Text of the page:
- 4.7–5.9 in
- 10.6–11.8 in
- 0.6–1.1 oz
- Martinet ramoneur (French)
- Vencejo de chimenea (Spanish)
- Before European settlement of North America, the Chimney Swift probably nested in caves and hollow trees. The swift benefited greatly by the construction of chimneys and the increased availability of new nest sites. Recent changes in chimney design, with covered, narrow flues, have decreased the available nest sites and may be a factor in declining population numbers. For information about a Chimney Swift tower made specifically for nesting swifts, go to the North American Chimney Swift Nest Site Research Project.
- Chimney Swifts do not sit on perches like most birds, but instead use their long claws to cling to the walls of chimneys and other vertical surfaces.
- Swifts are among the most aerial of birds, flying almost constantly except when at the nest or roosting at night. The Chimney Swift bathes in flight, gliding down to water, smacking the surface with its breast, then bouncing up and shaking the water from its plumage as it flies away.
- The Chimney Swift is gregarious, with large numbers of swifts roosting together in a single chimney or air shaft during the nonbreeding season. Nonbreeding swifts will roost together in the summer too, and this behavior has fooled people into thinking that the Chimney Swift nests in colonies. In fact, only one pair nests in a single chimney. The pair may tolerate other swifts roosting in their chimney, though, further confusing people watching the swifts from the ground.
- The fast, erratic flight of the Chimney Swift is characteristic of small swifts. It gives the very distinct impression that the swift is beating only one wing at a time, alternating wings. Careful investigation has shown, though, that a swift beats both its wings at the same time just like all other birds. The illusion comes at least in part from the frequent banking and turning.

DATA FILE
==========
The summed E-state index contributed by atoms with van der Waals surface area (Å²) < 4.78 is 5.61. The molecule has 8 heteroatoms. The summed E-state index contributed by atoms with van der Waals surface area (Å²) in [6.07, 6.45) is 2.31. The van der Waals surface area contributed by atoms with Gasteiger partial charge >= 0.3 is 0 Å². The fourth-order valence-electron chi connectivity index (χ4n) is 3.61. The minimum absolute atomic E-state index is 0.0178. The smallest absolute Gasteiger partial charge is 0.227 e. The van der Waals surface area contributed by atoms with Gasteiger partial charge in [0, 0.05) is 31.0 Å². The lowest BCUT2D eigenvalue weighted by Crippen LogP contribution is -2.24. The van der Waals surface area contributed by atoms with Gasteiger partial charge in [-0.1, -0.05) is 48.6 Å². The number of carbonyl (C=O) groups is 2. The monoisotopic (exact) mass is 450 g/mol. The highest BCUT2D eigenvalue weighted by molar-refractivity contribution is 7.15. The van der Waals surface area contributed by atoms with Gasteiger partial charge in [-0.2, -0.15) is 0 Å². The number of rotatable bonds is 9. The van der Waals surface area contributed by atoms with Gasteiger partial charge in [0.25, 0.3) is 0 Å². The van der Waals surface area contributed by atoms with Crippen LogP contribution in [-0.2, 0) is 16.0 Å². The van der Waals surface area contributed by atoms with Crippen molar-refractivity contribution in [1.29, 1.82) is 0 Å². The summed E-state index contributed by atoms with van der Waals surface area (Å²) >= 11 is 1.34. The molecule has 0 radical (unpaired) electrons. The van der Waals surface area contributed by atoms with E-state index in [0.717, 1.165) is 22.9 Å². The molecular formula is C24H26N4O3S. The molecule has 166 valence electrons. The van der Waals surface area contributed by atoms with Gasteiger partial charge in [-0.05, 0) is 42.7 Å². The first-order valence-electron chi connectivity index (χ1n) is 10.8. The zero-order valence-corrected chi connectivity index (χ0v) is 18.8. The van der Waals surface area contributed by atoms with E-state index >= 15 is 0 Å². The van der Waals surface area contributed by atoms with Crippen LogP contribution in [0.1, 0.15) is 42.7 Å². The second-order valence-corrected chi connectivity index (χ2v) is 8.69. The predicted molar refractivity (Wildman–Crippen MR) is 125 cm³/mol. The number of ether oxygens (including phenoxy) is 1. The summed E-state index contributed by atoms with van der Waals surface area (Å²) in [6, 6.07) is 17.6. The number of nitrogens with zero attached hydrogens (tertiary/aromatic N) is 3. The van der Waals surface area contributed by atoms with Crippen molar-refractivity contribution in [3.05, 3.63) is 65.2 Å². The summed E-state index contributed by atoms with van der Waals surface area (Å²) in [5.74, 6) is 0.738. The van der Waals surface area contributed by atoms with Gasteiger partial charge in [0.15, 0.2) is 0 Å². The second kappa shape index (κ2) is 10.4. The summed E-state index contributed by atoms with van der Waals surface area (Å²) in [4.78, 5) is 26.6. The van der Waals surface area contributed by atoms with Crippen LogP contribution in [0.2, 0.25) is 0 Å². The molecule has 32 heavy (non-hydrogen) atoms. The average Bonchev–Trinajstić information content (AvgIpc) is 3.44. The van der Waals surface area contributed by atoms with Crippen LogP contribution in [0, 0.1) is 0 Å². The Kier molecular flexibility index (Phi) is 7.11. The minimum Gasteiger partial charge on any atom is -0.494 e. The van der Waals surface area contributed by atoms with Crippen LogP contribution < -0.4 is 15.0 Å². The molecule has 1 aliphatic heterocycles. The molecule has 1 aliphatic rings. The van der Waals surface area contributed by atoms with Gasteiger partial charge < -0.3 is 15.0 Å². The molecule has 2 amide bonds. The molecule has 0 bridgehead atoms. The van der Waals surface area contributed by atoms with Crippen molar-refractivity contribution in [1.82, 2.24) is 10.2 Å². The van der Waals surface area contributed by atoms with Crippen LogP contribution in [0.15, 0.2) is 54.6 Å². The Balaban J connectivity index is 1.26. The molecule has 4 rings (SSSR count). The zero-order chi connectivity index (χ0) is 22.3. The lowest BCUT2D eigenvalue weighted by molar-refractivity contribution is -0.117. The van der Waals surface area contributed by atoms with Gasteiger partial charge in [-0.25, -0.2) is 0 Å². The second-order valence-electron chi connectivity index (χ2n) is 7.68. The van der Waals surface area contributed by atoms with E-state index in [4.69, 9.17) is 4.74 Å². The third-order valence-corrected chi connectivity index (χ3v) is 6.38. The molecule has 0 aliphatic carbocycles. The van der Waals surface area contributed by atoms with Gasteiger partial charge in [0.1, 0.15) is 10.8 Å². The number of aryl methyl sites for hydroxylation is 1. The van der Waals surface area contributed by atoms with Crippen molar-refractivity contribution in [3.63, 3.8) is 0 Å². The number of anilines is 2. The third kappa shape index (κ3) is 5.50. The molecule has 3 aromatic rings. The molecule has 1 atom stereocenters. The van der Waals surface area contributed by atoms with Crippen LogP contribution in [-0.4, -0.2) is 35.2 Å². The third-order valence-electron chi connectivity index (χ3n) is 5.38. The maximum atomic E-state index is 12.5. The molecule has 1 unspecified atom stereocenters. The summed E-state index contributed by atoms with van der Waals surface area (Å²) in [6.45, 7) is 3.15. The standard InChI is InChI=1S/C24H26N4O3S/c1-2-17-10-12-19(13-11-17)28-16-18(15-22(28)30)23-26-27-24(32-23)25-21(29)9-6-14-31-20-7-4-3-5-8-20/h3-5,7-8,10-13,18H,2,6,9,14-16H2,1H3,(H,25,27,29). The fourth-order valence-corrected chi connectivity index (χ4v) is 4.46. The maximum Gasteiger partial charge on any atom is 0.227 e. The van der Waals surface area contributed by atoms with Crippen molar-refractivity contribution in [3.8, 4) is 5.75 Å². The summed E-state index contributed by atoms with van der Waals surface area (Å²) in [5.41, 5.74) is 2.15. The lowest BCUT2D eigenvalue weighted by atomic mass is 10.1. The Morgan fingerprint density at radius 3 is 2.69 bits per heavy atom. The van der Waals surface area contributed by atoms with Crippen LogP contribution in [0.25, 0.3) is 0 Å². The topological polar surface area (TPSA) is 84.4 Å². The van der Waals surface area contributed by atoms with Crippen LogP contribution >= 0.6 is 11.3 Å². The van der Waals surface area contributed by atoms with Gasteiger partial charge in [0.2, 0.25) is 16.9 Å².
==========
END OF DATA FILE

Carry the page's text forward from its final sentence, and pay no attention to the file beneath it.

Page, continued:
Nests in variety of habitats, especially common in urban areas. Forages over open areas.
- Clutch Size
- 1–5 eggs
- Egg Description
- Condition at Hatching
- Naked and helpless.
Nest a half saucer of woven small twigs held together with saliva. Glued with saliva to inside wall of chimney.
© 2004 Cornell Lab of Ornithology
Pursues flying insects and catches them in bill. Feeds in flocks or alone.
Populations probably much larger than before the development of eastern North America, as the Chimney Swift took advantage of chimneys for nesting. Declining throughout range; reasons unknown.
- Cink, C. L., and C. T. Collins. 2002. Chimney Swift (Chaetura pelagica). In The Birds of North America, No. 646 (A. Poole and F. Gill, eds.). The Birds of North America, Inc., Philadelphia, PA.